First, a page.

Wenders continues to explore Tokyo in Notebook on Cities and Clothes, a documentary on fashion designer Yohji Yamamoto. Like its title suggests, Notebook has a loose, improvisatory feel about it. Wenders freely admits that he has little interest in fashion and uses the movie primarily as an experiment in combining film and video and exploring his own interests in the similarities between fashion and film.

I perhaps might have enjoyed this film more if I had a deeper interest in fashion design myself. As it is, it's easier to admire the movie's technique than to embrace the thing itself. After the gloom and doom scenarios threatened by video in Room 666, it's interesting to watch Wenders experiment with the technology and ultimately grow to embrace it. Notebook is as much about Wenders as it is about Yamamoto, although scenes showing the designer at work definitely hold some interest.

The final film in the set, A Trick of Light, is a real buried treasure. Made in collaboration with Wenders' students in Berlin, the film pays tribute to the Skladanowsky brothers, a trio of German inventors and entertainers whose Bioscope projector was unveiled at the Wintergarden weeks before the Lumière brothers premiered their Cinematographe in Paris. The film begins in the style of an old silent film with Udo Kier playing Max Skladanowsky. It then switches to the present with Wenders and a film crew interviewing Max's daughter Lucie, then in her 90s. The past intrudes on the present as we ultimately switch back to the silent film style.

A Trick of Light is an affectionate and playful movie. The spot-on silent sequences display a genuine love of filmmaking rarely seen in similar recreations. Even Wenders' best films often feel deathly serious so it's a delight to see him having fun here. It's not a perfect film, by any means. In an attempt to pad the film out to feature-length, the movie ends with a seemingly endless credit sequence. But even this feels light and amusing, as it's so immediately transparent why these credits are taking so long to unfold. A Trick of Light is a respectful and light-hearted tribute to the early days of film and an appropriate capper to this set.

Anchor Bay's previous Wenders collection included only The American Friend, Lightning Over Water and Notebook on Cities and Clothes. Those discs seem to be identical to those found here. All the films look remarkably good with vibrant colors and clean transfers that are too often atypical for movies of this vintage. Audio options are equally fine with unspectacular but effective 5.1 remixes given to the three films mentioned above.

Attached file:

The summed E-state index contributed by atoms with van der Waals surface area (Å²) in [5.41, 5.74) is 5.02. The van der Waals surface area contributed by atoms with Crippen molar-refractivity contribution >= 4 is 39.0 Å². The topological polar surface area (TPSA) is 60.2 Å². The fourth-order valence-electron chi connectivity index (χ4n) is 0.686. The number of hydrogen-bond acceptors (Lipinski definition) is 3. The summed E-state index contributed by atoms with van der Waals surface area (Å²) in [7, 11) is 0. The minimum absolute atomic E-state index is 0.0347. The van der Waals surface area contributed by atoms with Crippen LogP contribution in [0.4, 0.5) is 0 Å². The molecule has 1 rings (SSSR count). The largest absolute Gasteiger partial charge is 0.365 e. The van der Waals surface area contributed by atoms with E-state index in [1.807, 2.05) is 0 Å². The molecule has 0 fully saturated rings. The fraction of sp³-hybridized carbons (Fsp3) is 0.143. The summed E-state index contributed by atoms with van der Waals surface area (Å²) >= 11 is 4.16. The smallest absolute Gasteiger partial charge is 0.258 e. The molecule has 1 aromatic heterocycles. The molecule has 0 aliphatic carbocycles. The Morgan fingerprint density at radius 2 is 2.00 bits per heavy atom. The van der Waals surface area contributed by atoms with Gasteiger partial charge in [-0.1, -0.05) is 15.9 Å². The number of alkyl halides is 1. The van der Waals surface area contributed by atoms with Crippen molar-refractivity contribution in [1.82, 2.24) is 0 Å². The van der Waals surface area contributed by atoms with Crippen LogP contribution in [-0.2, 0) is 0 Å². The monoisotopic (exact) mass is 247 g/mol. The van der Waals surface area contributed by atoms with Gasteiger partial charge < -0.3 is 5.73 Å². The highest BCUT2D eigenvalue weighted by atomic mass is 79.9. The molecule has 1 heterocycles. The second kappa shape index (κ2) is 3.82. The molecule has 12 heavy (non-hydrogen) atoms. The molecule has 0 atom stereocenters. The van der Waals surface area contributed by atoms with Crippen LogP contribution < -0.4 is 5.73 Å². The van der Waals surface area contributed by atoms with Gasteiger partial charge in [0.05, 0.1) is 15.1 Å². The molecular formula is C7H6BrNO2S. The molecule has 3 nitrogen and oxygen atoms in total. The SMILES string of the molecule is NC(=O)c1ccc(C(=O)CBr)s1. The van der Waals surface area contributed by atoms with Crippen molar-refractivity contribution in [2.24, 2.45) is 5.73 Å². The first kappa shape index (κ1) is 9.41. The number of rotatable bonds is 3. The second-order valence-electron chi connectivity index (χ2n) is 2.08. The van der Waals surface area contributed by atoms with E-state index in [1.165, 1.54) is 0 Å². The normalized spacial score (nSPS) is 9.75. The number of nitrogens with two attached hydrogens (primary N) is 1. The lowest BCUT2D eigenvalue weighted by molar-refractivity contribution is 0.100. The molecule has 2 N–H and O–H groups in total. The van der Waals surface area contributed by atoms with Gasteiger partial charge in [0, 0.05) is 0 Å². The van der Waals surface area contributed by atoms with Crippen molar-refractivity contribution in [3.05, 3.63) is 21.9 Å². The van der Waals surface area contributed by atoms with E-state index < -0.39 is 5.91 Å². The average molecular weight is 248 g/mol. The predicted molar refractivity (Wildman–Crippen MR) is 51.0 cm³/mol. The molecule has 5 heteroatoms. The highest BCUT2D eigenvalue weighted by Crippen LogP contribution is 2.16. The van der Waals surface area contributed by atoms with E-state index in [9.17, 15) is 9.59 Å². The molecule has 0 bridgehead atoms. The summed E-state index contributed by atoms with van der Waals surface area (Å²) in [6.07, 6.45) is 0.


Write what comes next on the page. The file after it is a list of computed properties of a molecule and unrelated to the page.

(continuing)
Wenders provides a commentary on each disc and they're all worth a listen. He's upfront about his displeasure with The Scarlet Letter, provides insight into the making of his skeleton-crew documentaries, and fills in the blanks that show how each of these films influenced later movies like Wings of Desire and Until the End of the World. He's joined on The American Friend by Dennis Hopper, who clearly still holds a special place in his heart for the film. The American Friend and Notebook also include a selection of deleted scenes with optional commentary by Wenders. The American Friend also includes the original trailer and bios for Wenders, Hopper and Bruno Ganz. Lightning Over Water includes Nicholas Ray's lecture at Vassar College (shot on video) and bios for Wenders and Ray. Notebook on Cities and Clothes throws in a short featurette called Twelve Years Later reuniting Wenders and Yamamoto and Wenders' bio. The box also includes a booklet with informative, well-written liner notes by Godfrey Cheshire.

My only complaint with this set comes on Tokyo-Ga. Despite what it says on the back cover, the disc does not include subtitles. For the most part, this isn't a problem as Wenders narrates the film in English. But the clips from Ozu's Tokyo Story are taken from a print with French subtitles and Werner Herzog appears briefly, speaking in German. So unless you speak Japanese or French and German, you're out of luck with those scenes.

The Wim Wenders Collection is a fantastic set, reminiscent of Anchor Bay's great work with Werner Herzog's films. I hope they can do a follow-up including such films as The Goalie's Anxiety at the Penalty Kick, Alice in the Cities, Kings of the Road and The State of Things. Until that happens, this box is a treasure trove for Wenders' fans, including one of his best films and some that you are almost guaranteed to be discovering for the first time.



FILM RATINGS:

The Scarlet Letter: C-
Wrong Move: B-
The American Friend: A
Lightning Over Water: B+
Room 666: B-
Tokyo-Ga: B
Notebook on Cities and Clothes: C+
A Trick of Light: B+

DISC RATINGS (Overall - Video/Audio/Extras): A/B+/A-


Adam Jahnke
ajahnke@thedigitalbits.com